The Magic Bytes

What’s the magic part of these “magic bytes”? First of all, as mentioned in our earlier ThreatPROTECT blog post, they enable attackers to log in with any username and password with the highest privilege level.

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This is typical of other known exploits allegedly created by the NSA, and indicates the same organization may have created this. It’s very similar to the Juniper ScreenOS backdoor last year. The backdoor password “<<< %s(un=’%s’) = %u” allows attackers to log into the device with any username. But our “magic bytes” is far better than that.

Cisco provides an administrator client tool called Cisco ASDM. This tool is used to monitor Cisco ASA devices with a very good GUI. By using this tool, administrators can monitor how many people are currently on the system and what access method, like SSH or ASDM, they are using.

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As you can see in the screenshot there is currently one connection beside this ASDM session under the “Currently Connected Secure Shell Session”. The tool will give out the client’s IP address, username and SID.

After the “magic bytes” is set, anyone can log in with any username and password. Can the administrator monitor this and know someone is hacking the device?

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I bet you can see some of the magic part of “magic bytes” now because the answer is no — the user of this exploit is “magically” invisible to ASDM.

The Cisco provided tool also has another feature which can let administrators track how many SSH/Telnet request the device received and accepted.

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If the attackers set the “magic bytes” and ssh to the device, the administrator should see this event at least.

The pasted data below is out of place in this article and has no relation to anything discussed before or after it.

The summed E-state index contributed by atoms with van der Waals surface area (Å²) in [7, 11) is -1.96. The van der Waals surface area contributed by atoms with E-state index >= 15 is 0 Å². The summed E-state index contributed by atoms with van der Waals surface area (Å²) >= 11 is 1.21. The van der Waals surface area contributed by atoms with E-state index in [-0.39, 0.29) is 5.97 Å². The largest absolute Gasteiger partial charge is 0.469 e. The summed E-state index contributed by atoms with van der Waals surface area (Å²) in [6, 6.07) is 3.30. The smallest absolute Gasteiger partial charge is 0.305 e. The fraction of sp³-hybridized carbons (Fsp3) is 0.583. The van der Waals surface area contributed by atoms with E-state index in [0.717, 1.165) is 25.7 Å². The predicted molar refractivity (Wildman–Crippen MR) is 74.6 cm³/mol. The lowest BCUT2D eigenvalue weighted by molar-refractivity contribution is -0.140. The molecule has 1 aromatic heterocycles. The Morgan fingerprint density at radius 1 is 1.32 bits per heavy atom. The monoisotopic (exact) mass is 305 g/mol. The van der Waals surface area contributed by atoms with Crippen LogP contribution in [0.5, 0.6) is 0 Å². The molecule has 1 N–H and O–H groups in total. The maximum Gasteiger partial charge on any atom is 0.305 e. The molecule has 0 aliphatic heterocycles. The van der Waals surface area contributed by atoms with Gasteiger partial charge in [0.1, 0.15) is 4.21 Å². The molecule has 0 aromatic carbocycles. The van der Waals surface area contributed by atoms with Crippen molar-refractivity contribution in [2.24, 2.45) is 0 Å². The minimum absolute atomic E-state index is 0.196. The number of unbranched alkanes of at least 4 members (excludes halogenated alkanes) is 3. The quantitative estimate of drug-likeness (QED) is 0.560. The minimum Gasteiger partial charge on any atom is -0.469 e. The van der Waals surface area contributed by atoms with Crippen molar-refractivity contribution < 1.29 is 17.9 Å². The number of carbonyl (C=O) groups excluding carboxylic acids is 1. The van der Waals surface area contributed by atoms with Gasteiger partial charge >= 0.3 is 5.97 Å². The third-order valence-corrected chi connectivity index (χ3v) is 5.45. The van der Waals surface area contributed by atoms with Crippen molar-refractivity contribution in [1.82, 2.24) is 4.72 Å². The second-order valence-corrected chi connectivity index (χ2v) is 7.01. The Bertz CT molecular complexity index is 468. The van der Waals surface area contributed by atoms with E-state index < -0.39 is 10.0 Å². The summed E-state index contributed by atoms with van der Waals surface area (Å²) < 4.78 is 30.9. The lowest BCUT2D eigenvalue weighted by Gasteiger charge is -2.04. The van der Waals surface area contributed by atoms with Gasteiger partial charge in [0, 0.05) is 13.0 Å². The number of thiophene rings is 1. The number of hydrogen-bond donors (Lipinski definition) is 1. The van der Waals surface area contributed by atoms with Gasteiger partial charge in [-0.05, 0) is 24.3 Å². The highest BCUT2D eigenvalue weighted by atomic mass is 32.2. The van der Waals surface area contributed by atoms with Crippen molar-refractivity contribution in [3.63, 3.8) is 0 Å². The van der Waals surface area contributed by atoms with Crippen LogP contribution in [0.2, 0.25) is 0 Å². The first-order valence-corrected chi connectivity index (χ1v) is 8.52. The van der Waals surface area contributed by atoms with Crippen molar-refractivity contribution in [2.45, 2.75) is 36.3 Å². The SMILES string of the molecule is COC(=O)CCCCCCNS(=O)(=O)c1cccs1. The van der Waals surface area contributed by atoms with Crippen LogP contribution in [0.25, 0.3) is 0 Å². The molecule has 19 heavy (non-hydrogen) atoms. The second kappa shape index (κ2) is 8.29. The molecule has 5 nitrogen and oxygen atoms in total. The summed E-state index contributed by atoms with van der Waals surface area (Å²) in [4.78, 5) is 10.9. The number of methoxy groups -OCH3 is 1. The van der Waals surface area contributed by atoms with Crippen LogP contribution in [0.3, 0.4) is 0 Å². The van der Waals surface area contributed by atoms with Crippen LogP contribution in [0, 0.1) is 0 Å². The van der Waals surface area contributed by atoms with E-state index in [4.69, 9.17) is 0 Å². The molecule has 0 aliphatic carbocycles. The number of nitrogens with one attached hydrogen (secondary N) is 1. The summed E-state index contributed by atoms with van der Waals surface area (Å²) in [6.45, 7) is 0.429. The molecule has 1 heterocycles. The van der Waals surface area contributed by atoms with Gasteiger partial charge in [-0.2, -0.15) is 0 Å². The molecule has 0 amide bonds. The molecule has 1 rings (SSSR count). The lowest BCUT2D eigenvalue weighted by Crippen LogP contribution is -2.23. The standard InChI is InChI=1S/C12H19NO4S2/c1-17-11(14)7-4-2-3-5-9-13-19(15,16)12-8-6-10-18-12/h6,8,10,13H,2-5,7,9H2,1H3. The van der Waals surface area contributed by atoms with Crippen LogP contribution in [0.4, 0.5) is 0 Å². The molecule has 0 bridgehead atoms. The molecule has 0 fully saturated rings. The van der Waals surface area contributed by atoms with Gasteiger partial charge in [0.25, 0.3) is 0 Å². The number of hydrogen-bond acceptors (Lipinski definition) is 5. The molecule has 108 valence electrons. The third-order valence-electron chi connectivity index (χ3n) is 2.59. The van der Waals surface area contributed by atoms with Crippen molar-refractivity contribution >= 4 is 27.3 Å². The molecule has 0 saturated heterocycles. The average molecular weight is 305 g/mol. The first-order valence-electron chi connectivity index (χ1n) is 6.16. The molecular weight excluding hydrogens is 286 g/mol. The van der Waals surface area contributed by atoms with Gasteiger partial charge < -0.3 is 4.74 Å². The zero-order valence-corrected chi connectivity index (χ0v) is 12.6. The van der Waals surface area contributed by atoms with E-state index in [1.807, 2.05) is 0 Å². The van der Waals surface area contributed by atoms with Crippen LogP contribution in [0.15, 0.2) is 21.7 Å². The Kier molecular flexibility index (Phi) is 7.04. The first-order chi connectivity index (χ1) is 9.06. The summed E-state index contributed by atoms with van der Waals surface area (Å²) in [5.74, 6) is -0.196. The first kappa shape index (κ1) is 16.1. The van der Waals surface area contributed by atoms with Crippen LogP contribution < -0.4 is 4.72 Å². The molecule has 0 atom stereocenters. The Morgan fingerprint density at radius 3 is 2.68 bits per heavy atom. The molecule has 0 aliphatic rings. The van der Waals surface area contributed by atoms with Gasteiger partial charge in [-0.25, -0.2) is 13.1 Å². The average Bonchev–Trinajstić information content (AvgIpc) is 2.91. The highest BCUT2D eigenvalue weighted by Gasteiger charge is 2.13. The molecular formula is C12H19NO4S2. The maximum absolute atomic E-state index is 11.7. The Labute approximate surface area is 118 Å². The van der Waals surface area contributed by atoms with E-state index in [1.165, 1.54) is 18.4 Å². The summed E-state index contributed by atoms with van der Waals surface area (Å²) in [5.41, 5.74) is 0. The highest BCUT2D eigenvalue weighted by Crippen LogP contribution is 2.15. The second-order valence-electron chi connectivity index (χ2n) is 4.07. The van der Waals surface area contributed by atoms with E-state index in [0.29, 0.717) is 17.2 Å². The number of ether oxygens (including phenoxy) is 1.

Well, actually the administrator doesn’t because of the “magic bytes.”

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After I logged out from ssh and restored the “magic bytes,” there are no authentication requests recorded in the admin console. It’s as if no one logged in. Other features of the ASDM client work properly when the “magic bytes” are set, but not the logs. Not only that, but you can’t enable the logging after the “magic bytes” is set. That level of stealthiness is a hallmark of alleged NSA exploits.

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I don’t think attackers need a better address in Cisco firmware than these “magic bytes” — there’s no need to remember the hardcoded long password like in Juniper ScreenOS, and this is completely untraceable. It made their job much easier after Cisco accidentally put so many features in one location. When people are talking about the buffer overflow 0 day, I think we need to worry more about these magic bytes because setting these magic bytes will be the first thing they want to do after exploiting the next Cisco vulnerability.

Conclusion

Cisco has released a patch for the ASA 0-day exposed by the Shadow Brokers leaks. That will fix the SNMP 0-day attack vector. But behind the scenes, I don’t know if they also fixed these “magic bytes.” Without a working vulnerability there is no easy way to trigger the ‘magic bytes’ which stops logging of ssh and telnet sessions along with other monitoring features.